So, seems like a good time to learn more, do a diet review, take on more exercise if you don't already--take a pro-active approach to wholeness/welness for yourself and baby.
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#9 of 13 Old 12-04-2009, 12:08 PM
 
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Some amount of exercise is safe in pregnancy, and some level of exercise is not safe. See this news report about a study which came out of Denmark in the fall of 2008, regarding what levels of exercise are safe in pregnancy.

http://www.nhs.uk/news/2008/12Decemb...dexercise.aspx

I suspect that this study simply underlines what the Brewer Principles are saying--that any time a pregnant woman adds a certain level of activity to her life (either recreationally or "activities of daily living"), she needs to add calories and/or salt to her diet to compensate for the extra calories burned and/or extra salt lost through sweat.

I also recommend this article by Anne Frye, one of our leading experts on the Brewer Principles. According to her, one of the earliest symptoms of the pre-eclampsia syndrome is a rising hgb/hct. As the blood volume falls, the blood becomes more "concentrated", and the hgb/hct appears to rise. So one of my recommendations for women who have had PE before, or who fear that they may be developing PE, is that they should request that their birth attendant (midwife or doctor) check their hgb/hct at every prenatal visit. By doing this, they can hopefully catch a falling blood volume early and engage some nutritional therapies which can correct that issue before it triggers the cascade of effects which culminate in PIH, PE, HELLP, IUGR, placental abruption, and/or premature labor.

http://www.naturalchildbirth.org/mam...id=44&Itemid=3

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#10 of 13 Old 12-04-2009, 12:58 PM
 
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To clarify a couple of djsnjones' points:

The amount of water in the blood normally *increases* during pregnancy, slowly increasing until stabilizing at around 28wks. This is 'blood fluid expansion' and is necessary in pregnancy for a variety of reasons. During the time of fluid expansion within the circulation, hemaglobin and hematocrit usually fall at least a bit--which is normal, because your blood becomes more diluted with water. Hgb and Hct are not really lower than they were (if you're not anemic), they are the same, and still healthy for you/baby--the lower numbers only reflect a greater proportion of water in your blood compared to the amount of red blood cells and their oxygen-carrying factors.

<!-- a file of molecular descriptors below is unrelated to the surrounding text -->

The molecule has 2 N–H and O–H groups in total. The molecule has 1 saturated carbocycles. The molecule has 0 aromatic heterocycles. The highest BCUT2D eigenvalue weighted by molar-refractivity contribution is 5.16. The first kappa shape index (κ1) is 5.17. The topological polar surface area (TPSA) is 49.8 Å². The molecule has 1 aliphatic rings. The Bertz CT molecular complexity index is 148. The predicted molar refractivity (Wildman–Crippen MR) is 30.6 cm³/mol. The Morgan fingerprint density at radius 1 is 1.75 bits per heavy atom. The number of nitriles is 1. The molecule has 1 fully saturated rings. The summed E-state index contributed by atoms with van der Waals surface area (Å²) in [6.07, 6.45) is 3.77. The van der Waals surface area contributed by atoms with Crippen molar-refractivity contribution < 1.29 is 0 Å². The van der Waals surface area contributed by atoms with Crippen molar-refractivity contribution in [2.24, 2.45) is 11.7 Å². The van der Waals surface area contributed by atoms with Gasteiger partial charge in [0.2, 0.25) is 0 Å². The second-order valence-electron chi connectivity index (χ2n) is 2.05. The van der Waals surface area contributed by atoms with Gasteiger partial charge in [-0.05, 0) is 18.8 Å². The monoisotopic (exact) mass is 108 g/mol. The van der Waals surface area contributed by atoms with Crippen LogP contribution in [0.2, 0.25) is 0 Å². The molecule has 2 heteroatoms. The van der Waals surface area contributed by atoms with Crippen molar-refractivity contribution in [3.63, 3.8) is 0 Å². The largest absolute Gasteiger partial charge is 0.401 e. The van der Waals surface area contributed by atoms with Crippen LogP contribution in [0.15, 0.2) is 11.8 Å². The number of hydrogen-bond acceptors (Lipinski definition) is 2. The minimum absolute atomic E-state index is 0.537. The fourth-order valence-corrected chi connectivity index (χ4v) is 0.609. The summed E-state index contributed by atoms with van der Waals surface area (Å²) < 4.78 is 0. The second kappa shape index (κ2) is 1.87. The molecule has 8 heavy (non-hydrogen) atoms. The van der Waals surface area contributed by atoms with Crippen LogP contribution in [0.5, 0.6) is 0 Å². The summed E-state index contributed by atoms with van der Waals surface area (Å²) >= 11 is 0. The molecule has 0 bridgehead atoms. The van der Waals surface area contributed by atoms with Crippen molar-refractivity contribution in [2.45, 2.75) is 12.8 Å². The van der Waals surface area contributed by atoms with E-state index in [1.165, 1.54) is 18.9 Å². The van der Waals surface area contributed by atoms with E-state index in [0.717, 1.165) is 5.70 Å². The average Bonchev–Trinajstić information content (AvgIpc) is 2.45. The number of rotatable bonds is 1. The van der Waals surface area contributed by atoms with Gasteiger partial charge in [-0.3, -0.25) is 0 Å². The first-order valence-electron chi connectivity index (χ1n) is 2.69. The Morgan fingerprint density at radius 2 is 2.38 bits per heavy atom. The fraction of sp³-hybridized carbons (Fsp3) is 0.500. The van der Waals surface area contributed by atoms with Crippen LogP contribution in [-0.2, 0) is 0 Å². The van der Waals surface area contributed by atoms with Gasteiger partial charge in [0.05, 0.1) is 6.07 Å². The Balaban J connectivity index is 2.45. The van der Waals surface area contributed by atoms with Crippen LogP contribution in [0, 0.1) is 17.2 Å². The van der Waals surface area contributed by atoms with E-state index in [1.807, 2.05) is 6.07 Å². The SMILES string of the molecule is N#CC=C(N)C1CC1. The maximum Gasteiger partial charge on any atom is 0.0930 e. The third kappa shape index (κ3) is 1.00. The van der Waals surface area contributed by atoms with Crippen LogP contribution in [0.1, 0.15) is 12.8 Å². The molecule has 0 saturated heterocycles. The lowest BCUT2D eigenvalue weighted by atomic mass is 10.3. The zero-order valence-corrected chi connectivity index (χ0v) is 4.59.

But that water should stay inside your veins, inside your blood! When you are not healthy enough in pregnancy, those needed fluids leach out of your veins and into the tissues, into the spaces between cells of your body. THis is what we see as swelling, 'edema'. Thus, your blood fluid level reduces, your blood is not holding enough water and so, it will seem that your hgb and hct are rising IF you are swelling due to pre-e. I agree that this is another sign to watch for--though what I suggested is probably easier to begin with, since you can buy urine test sticks easily and test at home, but most people would have to see a Dr or Mw to get the blood test necessary for looking at hgb/hct.

All that said, most often swelling of extremities occurs because as pregnancy progresses, the weight of baby/uterus tends to slightly constrict veins that work to return blood from the feet, slowing down your circulation just enough to allow some fluids to leak out of your vessels, into tissues. This is why lying down/sleeping should help--with gravity out of the equation, your body should be able to recapture those fluids and fairly easily return them to bloodstream. Excercise helps by creating a stronger muscular pump to aid in more more efficient circulation to reduce occurrence of swelling as well as decrease swelling already present.

And yes it is true that overexercising can be counterproductive....but in my experience, only women athletes are prone to doing this in pregnancy The rest of us need rather more encouragement to exercise at all. Use of one's common sense is probably the best guide here.